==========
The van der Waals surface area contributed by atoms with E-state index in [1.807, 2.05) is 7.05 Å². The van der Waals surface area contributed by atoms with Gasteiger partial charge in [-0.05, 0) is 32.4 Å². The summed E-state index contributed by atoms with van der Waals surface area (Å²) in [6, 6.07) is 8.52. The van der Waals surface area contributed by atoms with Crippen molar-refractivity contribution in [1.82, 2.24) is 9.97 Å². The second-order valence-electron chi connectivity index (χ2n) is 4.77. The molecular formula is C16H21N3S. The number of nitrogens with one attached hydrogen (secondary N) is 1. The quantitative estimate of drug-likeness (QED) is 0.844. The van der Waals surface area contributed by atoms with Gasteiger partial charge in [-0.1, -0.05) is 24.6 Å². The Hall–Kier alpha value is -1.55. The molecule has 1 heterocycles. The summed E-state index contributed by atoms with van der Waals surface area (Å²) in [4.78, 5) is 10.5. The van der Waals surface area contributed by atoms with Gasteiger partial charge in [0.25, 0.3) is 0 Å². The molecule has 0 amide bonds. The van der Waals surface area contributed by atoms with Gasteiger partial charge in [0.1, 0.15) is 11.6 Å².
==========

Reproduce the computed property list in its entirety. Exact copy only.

The van der Waals surface area contributed by atoms with E-state index in [1.807, 2.05) is 7.05 Å². The van der Waals surface area contributed by atoms with Gasteiger partial charge in [-0.05, 0) is 32.4 Å². The summed E-state index contributed by atoms with van der Waals surface area (Å²) in [6, 6.07) is 8.52. The van der Waals surface area contributed by atoms with Crippen molar-refractivity contribution in [1.82, 2.24) is 9.97 Å². The second-order valence-electron chi connectivity index (χ2n) is 4.77. The molecular formula is C16H21N3S. The number of nitrogens with one attached hydrogen (secondary N) is 1. The quantitative estimate of drug-likeness (QED) is 0.844. The van der Waals surface area contributed by atoms with Gasteiger partial charge in [-0.1, -0.05) is 24.6 Å². The Hall–Kier alpha value is -1.55. The molecule has 1 heterocycles. The summed E-state index contributed by atoms with van der Waals surface area (Å²) in [4.78, 5) is 10.5. The van der Waals surface area contributed by atoms with Gasteiger partial charge in [0.25, 0.3) is 0 Å². The molecule has 0 amide bonds. The van der Waals surface area contributed by atoms with Gasteiger partial charge in [0.1, 0.15) is 11.6 Å².